Easy Exercise Tips
Easy exercise tip 1: Move more in your daily life
Even if you don’t have a 15 or 30 minute window to dedicate to yoga or a bike ride, that doesn’t mean you can’t add physical activity to your day. If you’re not ready to commit to a structured exercise program, think about physical activity as a lifestyle choice rather than a single task to check off your to-do list. Look at your daily routine and consider ways to sneak in activity here and there. Even very small activities can add up over the course of a day.
- In and around your home. Clean the house, wash the car, tend to the yard and garden, mow the lawn with a push mower, sweep the sidewalk or patio with a broom.
- At work and on the go. Look for ways to walk or cycle more. For example, bike or walk to an appointment rather than drive, banish all elevators and use the stairs, briskly walk to the bus stop then get off one stop early, park at the back of the lot and walk into the store or office, take a vigorous walk during your coffee break. Walk while you’re talking on your cell phone.
- With friends or family. Walk or jog around the soccer field during your kid’s practice, make a neighborhood bike ride part of weekend routine, play tag with your children in the yard or play exercise video games. Walk the dog together as a family, or if you don’t have your own dog, volunteer to walk a dog from a shelter. Organize an office bowling team, take a class in martial arts, dance, or yoga with a friend or spouse.
- While watching TV. Gently stretch while watching your favorite show, do push-ups, sit-ups or lift light weights during the commercial breaks—you’ll be amazed at how many repetitions you can fit in during the commercials of a half hour show! Better still, once a week turn off the TV and take a walk outside instead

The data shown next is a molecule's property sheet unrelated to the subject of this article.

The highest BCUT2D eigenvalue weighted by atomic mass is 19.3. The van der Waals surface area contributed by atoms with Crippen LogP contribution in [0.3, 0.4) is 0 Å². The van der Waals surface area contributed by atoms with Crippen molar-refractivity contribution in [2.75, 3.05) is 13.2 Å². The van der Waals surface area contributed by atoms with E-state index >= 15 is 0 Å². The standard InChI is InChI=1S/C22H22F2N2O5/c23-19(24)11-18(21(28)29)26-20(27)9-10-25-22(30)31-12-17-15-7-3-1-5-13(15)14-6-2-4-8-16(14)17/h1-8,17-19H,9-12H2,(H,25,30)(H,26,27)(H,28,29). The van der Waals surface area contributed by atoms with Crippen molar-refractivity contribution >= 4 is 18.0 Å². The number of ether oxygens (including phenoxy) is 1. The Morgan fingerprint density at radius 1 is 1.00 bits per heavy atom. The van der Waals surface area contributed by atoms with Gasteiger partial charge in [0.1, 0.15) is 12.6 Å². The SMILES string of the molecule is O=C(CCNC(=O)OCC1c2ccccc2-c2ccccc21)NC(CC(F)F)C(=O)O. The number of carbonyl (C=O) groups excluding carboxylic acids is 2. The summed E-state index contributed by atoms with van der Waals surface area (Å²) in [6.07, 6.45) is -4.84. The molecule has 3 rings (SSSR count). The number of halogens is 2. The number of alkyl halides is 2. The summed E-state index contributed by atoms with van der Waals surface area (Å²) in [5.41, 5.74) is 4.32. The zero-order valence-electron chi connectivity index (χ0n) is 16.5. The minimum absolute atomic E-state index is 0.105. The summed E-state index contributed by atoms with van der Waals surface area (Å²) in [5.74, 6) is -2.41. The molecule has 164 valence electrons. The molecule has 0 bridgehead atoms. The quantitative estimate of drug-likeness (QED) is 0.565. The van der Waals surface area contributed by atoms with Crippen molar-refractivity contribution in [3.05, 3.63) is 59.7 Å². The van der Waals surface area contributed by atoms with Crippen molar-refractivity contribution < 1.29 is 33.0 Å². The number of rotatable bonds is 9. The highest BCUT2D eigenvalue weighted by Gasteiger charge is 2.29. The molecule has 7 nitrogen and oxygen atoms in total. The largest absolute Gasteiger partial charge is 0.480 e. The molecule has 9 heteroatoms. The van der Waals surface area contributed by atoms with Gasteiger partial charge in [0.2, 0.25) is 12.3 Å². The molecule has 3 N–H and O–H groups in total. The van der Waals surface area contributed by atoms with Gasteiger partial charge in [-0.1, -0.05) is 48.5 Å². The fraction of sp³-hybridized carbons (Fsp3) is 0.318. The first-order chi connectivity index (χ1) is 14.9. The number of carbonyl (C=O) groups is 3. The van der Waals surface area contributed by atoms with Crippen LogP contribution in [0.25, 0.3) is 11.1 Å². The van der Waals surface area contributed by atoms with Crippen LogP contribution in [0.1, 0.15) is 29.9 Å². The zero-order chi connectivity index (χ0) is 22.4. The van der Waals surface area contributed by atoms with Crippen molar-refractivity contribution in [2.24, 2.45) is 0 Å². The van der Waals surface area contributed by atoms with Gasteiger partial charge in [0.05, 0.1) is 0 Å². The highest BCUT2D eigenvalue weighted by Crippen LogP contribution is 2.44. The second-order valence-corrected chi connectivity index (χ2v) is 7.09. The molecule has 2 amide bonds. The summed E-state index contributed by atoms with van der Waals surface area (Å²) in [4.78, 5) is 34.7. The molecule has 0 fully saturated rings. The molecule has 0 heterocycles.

Easy exercise tip 2: Start slowly—a little is better than nothing
When we decide to begin exercising, many of us will rush out and join a gym or buy costly exercise equipment with a vow to working out every day. We may go to the gym once or twice, use the equipment a couple of times and then quickly lose motivation. The gym membership gathers dust and the exercise equipment is confined to the back of a closet.
Exercise doesn’t need to be an all or nothing commitment. Committing to exercise for an hour a day may be too challenging at first, whereas committing to 10 minutes just three or four times a week is more manageable. Once these short windows of activity become a habit and you start experiencing the benefits, it’s easier to progress to the next level.
Getting started in an exercise program
- Take it slow. Start with an activity you feel comfortable doing, go at your own pace, and keep your expectations realistic. For example, training for a marathon when you’ve never run before may be a bit daunting, but you could give yourself the goal of participating in an upcoming 5k walk for charity.